In SLIP/PPP, SLIP stands for Serial Line Internet Protocol, and PPP stands for Point to Point Protocol.
You can say that SLIP is used for delivering IP packets over dial-up lines, and PPP is used for transmitting the IP packets over serial lines.
Serial Line Internet Protocol (SLIP) or Serial Line IP (SLIP) was the first protocol for relaying IP packets over dial-up lines. It defines an encapsulation mechanism, but little else. There is no support for dynamic address assignment, link testing, or multiplexing different protocols over a single link.
SLIP has been largely supplanted by PPP (Point to Point Protocol).
PPP is the Internet Standard for transmission of IP packets over serial lines.
The Point-to-Point Protocol (PPP) is currently the best solution for dial-up Internet connections including ISDN.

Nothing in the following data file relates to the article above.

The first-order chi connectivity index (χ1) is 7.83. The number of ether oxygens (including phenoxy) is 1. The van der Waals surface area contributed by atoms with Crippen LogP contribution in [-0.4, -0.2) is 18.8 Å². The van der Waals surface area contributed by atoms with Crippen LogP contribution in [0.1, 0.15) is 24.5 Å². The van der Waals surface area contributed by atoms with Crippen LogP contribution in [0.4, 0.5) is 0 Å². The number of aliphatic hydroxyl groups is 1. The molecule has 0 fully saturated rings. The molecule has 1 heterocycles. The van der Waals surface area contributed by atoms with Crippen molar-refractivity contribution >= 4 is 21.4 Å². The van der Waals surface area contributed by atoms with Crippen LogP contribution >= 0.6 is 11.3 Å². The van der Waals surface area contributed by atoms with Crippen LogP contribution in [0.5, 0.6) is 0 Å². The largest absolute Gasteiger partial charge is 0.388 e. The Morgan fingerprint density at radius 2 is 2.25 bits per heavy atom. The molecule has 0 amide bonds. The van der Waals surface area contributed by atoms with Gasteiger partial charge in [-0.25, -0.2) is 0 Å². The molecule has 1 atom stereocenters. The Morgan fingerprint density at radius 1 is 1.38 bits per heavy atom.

PPP is a layered protocol, starting with a Link Control Protocol (LCP) for link establishment, configuration, and testing. Once the LCP is initialized one or many of several NCPs (Network Control Protocols) can be used to transport traffic for a particular protocol suite.
The IPCP (IP Control Protocol) permits the transport of IP packets over a PPP link.
PPP supports both synchronised and unsynchronised lines.